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"If you ain't got it in you, you can't blow it out."
— Louis Armstrong

Monday, February 21, 2011

Cassandra Wilson: Silver Pony

For me, Cassandra Wilson raised the bar for jazz singers in the last two decades.  High.  On the one hand she started out singing jazz from a rare perspective—from the fringe.  Her origins in jazz are with Henry Threadgill and Steve Coleman.  On the other hand, her recordings since she joined Blue Note (with 1993's Blue Light Till Dawn) have been singular successes at bringing rock-era pop and blues into a jazz singer's repertoire.

Cassandra, I would follow you anywhere.

But her latest, 2010's Silver Pony, is a disappointment.  Her voice is wonderful as usual: deep and elastic and insinuating.  But she is plainly coasting.  The first three tracks are live versions of songs from her last album.  And as much as I like her "Lover Come Back to Me" and her "St. James Infirmary," hearing them again live so quickly is not high on my list of Cassandra Wilson hopes and dreams.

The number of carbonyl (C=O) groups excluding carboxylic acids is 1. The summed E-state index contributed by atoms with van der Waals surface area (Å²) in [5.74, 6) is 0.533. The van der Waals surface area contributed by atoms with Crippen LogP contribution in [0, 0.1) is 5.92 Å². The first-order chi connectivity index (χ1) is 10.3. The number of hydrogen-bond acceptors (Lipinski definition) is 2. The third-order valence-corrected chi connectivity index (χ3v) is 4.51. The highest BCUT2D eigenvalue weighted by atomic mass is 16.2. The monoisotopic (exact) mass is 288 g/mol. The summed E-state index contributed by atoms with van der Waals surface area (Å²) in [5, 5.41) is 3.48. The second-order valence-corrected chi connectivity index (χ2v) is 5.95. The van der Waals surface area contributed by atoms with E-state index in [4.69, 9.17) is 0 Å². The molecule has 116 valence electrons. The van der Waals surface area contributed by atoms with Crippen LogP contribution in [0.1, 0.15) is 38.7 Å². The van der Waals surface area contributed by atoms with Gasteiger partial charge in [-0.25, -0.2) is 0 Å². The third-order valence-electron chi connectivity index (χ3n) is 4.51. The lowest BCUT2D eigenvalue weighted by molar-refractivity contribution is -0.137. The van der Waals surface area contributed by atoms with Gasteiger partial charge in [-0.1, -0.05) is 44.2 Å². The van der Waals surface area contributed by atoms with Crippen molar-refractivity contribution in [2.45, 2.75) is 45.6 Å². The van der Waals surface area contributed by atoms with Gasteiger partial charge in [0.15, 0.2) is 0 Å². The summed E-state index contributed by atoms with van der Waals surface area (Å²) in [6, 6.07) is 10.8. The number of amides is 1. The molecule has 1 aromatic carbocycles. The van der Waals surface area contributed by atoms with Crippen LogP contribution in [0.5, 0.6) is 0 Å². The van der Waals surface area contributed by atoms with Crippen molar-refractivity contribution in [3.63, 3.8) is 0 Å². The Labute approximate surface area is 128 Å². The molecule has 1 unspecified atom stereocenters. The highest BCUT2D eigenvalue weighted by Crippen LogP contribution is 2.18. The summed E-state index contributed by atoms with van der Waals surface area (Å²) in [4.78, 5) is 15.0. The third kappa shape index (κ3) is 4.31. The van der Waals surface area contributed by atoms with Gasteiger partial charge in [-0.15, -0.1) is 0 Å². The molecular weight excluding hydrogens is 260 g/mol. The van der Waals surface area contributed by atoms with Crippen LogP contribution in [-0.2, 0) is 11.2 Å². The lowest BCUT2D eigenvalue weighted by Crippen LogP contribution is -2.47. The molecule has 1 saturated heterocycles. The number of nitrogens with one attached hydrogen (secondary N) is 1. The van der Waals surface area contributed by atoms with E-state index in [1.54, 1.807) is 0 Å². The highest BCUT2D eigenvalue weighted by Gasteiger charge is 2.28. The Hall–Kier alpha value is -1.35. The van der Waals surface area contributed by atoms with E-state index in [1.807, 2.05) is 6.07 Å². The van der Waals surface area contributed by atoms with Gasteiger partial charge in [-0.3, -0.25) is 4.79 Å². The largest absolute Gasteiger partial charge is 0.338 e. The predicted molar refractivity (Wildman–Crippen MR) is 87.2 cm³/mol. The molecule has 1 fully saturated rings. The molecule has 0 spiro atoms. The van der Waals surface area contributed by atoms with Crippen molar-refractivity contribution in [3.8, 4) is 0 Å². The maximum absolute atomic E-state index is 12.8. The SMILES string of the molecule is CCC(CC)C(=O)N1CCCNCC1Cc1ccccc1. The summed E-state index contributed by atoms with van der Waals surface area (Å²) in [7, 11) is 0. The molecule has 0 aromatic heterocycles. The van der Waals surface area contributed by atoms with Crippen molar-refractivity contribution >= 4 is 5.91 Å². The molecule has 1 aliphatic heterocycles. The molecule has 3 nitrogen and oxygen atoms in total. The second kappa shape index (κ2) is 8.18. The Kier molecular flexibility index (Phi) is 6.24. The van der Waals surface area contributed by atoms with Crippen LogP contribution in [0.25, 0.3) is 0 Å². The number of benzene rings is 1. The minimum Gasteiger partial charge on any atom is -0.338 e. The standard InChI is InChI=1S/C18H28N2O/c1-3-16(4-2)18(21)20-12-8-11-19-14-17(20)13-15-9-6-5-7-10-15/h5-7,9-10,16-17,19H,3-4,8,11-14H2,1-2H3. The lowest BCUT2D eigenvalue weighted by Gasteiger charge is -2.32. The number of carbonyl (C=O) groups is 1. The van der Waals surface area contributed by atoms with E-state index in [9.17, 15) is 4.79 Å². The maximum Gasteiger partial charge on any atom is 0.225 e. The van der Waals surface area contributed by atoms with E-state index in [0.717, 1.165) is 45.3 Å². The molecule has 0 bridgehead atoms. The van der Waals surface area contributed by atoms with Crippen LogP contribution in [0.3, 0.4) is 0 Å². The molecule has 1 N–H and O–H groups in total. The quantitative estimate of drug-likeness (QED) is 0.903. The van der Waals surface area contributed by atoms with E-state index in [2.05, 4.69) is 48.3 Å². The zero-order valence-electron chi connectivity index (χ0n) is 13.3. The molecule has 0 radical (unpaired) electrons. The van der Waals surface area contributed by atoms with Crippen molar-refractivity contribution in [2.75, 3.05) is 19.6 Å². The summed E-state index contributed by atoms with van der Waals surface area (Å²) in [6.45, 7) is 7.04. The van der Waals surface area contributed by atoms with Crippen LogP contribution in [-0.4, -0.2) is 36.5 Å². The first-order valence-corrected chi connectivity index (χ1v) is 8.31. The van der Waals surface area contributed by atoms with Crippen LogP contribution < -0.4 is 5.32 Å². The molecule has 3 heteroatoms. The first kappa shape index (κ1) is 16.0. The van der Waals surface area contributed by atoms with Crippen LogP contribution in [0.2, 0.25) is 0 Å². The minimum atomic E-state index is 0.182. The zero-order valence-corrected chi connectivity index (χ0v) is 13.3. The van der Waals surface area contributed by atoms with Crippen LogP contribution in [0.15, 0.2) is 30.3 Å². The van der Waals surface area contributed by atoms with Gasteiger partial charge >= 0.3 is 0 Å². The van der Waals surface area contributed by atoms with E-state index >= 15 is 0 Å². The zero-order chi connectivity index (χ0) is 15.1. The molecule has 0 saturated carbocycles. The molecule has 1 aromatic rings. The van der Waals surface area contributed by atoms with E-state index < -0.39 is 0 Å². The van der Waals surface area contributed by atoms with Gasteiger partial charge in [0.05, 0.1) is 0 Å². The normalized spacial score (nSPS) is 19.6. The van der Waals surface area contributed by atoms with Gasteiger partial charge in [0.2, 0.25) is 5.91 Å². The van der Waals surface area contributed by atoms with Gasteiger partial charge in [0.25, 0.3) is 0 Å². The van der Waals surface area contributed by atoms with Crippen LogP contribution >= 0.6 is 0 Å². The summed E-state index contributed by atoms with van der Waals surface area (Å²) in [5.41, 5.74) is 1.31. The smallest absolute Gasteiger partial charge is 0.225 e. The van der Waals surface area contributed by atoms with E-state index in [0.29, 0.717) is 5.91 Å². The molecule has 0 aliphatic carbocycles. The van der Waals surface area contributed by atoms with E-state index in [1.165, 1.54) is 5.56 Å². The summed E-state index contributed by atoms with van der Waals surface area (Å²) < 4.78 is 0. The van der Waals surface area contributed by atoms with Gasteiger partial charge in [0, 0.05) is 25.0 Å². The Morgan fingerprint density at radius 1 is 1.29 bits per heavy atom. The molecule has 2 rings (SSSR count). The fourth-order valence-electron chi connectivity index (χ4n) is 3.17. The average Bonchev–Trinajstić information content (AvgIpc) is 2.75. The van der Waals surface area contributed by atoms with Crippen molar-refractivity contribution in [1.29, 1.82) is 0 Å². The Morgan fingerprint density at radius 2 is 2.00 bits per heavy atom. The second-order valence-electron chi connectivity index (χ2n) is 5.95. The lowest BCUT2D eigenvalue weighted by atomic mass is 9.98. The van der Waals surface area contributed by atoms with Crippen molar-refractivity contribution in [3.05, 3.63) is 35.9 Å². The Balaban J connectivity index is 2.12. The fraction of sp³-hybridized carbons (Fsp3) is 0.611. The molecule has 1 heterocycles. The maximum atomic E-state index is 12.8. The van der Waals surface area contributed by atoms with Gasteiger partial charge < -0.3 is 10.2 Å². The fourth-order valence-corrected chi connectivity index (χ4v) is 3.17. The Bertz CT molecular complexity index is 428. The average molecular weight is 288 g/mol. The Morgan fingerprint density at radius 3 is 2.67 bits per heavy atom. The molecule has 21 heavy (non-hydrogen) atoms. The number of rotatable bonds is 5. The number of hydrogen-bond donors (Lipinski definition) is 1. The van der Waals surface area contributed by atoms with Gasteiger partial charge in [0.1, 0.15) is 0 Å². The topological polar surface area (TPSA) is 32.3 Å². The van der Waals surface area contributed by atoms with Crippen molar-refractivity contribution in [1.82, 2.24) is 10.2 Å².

Worse, there are a few tunes here that just seem like filler, particularly a couple of "songs" that are merely excepts of jams from a live show, one presented on its own and the other given lyrics and worked into something new.   "A Night in Seville" and the title track are going nowhere fast.

It's not all live, too, which adds to my sense that this is an oddly stitched-together program.  I dig some of the new stuff—a great "Forty Days and Forty Nights", which is a fresh take on Muddy Waters, and wonderfully spare "If It's Magic," from Stevie's brilliant Songs in the Key of Life.  I also like the new band, particularly young pianist Jonathan Batiste.

If you love Cassandra Wilson, you'll find other good stuff here as well—a duet with John Legend, a ripping slide guitar solo, a neat reharmonization of "Blackbird."  But Silver Pony is a grab-bag of stuff, not a great new album.  I expect something more impressive next time from my favorite jazz singer.

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